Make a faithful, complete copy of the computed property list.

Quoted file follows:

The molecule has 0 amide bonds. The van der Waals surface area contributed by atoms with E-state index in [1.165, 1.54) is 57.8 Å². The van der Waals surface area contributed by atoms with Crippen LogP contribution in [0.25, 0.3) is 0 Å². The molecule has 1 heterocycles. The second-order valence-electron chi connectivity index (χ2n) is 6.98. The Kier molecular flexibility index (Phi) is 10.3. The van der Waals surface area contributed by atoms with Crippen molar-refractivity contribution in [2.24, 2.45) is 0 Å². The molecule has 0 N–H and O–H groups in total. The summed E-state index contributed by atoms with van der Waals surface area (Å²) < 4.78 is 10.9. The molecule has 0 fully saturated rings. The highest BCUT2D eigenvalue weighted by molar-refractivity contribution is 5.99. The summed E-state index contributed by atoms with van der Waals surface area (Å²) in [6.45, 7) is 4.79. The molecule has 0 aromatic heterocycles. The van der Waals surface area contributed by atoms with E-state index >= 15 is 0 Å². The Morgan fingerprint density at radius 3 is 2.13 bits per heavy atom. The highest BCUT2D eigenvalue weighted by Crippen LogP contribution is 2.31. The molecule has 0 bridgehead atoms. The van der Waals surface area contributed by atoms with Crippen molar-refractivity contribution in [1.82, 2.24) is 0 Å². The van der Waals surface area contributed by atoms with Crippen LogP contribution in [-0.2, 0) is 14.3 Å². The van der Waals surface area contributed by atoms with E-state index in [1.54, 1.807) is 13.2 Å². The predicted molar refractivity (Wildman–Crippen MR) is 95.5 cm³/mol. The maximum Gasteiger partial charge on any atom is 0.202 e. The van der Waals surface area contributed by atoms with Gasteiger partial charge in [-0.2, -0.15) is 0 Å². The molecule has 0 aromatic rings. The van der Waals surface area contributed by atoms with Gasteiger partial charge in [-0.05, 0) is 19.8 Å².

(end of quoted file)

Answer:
The molecule has 0 amide bonds. The van der Waals surface area contributed by atoms with E-state index in [1.165, 1.54) is 57.8 Å². The van der Waals surface area contributed by atoms with Crippen LogP contribution in [0.25, 0.3) is 0 Å². The molecule has 1 heterocycles. The second-order valence-electron chi connectivity index (χ2n) is 6.98. The Kier molecular flexibility index (Phi) is 10.3. The van der Waals surface area contributed by atoms with Crippen molar-refractivity contribution in [2.24, 2.45) is 0 Å². The molecule has 0 N–H and O–H groups in total. The summed E-state index contributed by atoms with van der Waals surface area (Å²) < 4.78 is 10.9. The molecule has 0 fully saturated rings. The highest BCUT2D eigenvalue weighted by molar-refractivity contribution is 5.99. The summed E-state index contributed by atoms with van der Waals surface area (Å²) in [6.45, 7) is 4.79. The molecule has 0 aromatic heterocycles. The van der Waals surface area contributed by atoms with E-state index >= 15 is 0 Å². The Morgan fingerprint density at radius 3 is 2.13 bits per heavy atom. The highest BCUT2D eigenvalue weighted by Crippen LogP contribution is 2.31. The molecule has 0 bridgehead atoms. The van der Waals surface area contributed by atoms with Crippen molar-refractivity contribution in [1.82, 2.24) is 0 Å². The van der Waals surface area contributed by atoms with Crippen LogP contribution in [-0.2, 0) is 14.3 Å². The van der Waals surface area contributed by atoms with E-state index in [1.54, 1.807) is 13.2 Å². The predicted molar refractivity (Wildman–Crippen MR) is 95.5 cm³/mol. The maximum Gasteiger partial charge on any atom is 0.202 e. The van der Waals surface area contributed by atoms with Gasteiger partial charge in [-0.2, -0.15) is 0 Å². The molecule has 0 aromatic rings. The van der Waals surface area contributed by atoms with Gasteiger partial charge in [-0.05, 0) is 19.8 Å².